Juneteenth: A Celebration of Freedom and Blackness


Ivana Martinez

Demonstrators march in the Juneteenth protest around downtown Salt Lake City on June 19, 2020. ( Photo by Ivana Martinez | Daily Utah Chronicle)

By Ivana Martinez, Assistant News Editor

Three weeks ago, after coming home from a protest, Natasha Cadet decided she wanted to celebrate. 

It came after weeks of heading to the state capitol, marching through downtown Salt Lake and organizing to demand justice for victims of police brutality — George Floyd, Breonna Taylor and locally Bernardo Palacios. 

Cadet, an organizer from from Juneteenth Utah, felt tired coming home after each protest. She said she was drained and wanted to do something different for the movement.

“I wanted something a little uplifting and so that’s why I decided to do a Juneteenth protest. It’s a celebration but really whenever we come together like this,” Cadet said in an interview with the Daily Utah Chronicle, motioning to the crowd around Washington Square Park. “It’s a protest, because we’re protesting that you’re gonna see us—our [Black] lives matter.” 

Juneteenth is an annual holiday set to commemorate the emancipation of slaves in the United States on June 19, 1865.

Tre Barnes, a lead organizer with Solidarity For Justice, who headed the protest earlier in the day, pointed out that Juneteenth is actually when enslaved African-Americans in Galveston, Texas found out they had been set free — two and a half years after the emancipation proclamation.  

“This is not just a protest, it’s Juneteenth. We’re down here celebrating. It’s a day of celebration,” Barnes told the crowd.

The celebration began at 1:30 p.m. at Washington Square Park where the first half of the Juneteenth protest commenced. 

Protestors listened to a few speakers before heading out to the streets to march, such as Cythnia White, who had brought her great, great grandmother Phobe Lewis’s emancipation papers to the march and then read a poem she’d written. 

Other speakers, such as Former Utah Republican Party Chair James Evans, urged the crowd to update their voter registration by five p.m. that day to affiliate with the Republican party so they may vote in the primary election.

“You need to send a message to the elected officials that, yes, I participated in your primary, because I want police reform and I want to end to systemic discrimination,” Evans said.

Protestors then marched downtown stopping occasionally to listen to speakers. 

At the Salt Lake City Public Safety Building, organizers stopped to read the names of individuals who’ve been killed by the police all over the country as protestors laid on the ground.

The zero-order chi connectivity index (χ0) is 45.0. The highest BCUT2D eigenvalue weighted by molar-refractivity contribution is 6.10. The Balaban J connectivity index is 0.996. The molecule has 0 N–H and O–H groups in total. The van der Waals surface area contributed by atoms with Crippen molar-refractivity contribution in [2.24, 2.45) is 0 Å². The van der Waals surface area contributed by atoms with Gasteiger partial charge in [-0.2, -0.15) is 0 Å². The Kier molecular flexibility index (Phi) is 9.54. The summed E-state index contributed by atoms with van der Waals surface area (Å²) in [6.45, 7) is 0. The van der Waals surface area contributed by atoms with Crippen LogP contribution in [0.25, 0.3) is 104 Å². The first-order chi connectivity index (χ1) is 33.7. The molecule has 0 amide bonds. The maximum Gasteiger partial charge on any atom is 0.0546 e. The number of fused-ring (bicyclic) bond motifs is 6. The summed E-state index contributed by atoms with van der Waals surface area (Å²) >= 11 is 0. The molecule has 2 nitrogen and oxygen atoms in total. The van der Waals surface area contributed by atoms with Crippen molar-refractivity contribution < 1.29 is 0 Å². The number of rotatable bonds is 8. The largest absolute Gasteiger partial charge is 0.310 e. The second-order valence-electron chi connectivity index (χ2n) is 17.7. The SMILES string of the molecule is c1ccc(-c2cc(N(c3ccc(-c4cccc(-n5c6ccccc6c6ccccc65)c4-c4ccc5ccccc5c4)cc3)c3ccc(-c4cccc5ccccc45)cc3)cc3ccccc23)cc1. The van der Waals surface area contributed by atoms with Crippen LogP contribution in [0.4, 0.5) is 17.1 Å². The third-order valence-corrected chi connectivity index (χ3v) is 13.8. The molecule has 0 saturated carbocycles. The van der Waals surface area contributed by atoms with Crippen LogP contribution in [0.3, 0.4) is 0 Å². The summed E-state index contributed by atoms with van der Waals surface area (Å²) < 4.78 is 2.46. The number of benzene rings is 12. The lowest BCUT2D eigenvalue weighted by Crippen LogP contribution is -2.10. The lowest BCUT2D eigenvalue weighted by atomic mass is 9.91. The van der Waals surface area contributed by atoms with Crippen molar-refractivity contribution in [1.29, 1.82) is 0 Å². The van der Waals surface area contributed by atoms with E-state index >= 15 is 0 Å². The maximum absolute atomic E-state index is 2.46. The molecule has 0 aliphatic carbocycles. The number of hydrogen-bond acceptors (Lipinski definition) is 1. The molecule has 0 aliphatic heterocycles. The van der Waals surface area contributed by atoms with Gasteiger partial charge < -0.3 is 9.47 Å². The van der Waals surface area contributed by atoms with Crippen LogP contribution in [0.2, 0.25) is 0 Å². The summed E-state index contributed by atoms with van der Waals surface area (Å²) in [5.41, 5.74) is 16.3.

There, Barnes said the 5.3 million budget cut from the Salt Lake City Police Department wasn’t enough. He said this wasn’t about a series of incremental changes, bias training or a national registry — but a restructuring of the way policing works in Utah.  

Barnes made it clear at the protest that it was time to defund the police and invest in the building of healthy communities. 

“Our elected officials act as if this is not possible,” Barnes said, “and that crime would rise and our city would fall into anarchy. They pretend this model doesn’t already exist in our state. Well let me tell you about a few secret places in Utah… It’s called Alpine, Wasatch Hollow, Bonneville High, Arcadia Heights. Don’t tell me it doesn’t work. It’s the suburbs. ” 

He continued to point out the discrepancies in these places where police presence isn’t an immediate call, in regards to opportunities and resources. As they walked back, protestors chanted “repeal HB-415” and “money into education.”

HB 415 is a bill that restricts the ability to create a police oversight board, to monitor actions of police officers and the police chief. 

The march ended back at Washington Square Park where the second half of Juneteenth began. On the east side, a stage was set up for Black performers, speakers, poets, dancers and musicians.

Salt Lake COVID Mutual Aid was in attendance providing water, snacks and masks for attendees. Medics were also present as well as Black-owned businesses — food trucks were lined on the west side. 

As the block party continued, organizers like Abena BakenRa occasionally went up to the stage and shared some facts about Juneteenth, the movement or the life expectancy of a Black trans woman, which is anticipated to be 35 years. 

“Part of Black lives, is the fact that we’re making all Black lives matter. That means Black trans lives, Black lesbian lives — I don’t want to hear you say Black Lives Matter if you don’t mean all Black lives,” BakenRa said.

“Just last week, a queer Black woman was found hung in a tree, but her life was not investigated because there wasn’t enough noise about it,” BakenRa said. 

Organizers continued to emphasize the importance of the Black Lives Matter movement and a celebration of Black culture and community. 

Natasha Cadet said the block party was as much a protest as a celebration after several weeks of demanding justice. 

Cadet, who turned an idea she had three weeks ago into a celebration of Blackness, wants people to see that Black people can rise.  

“Black people just rise. Rise above all the news, above all the media, rise above literally being targeted and just see that we’re humans,” Cadet said. “We’re just as vulnerable as anyone else and just appreciate us and respect us because we’re really beautiful people.”

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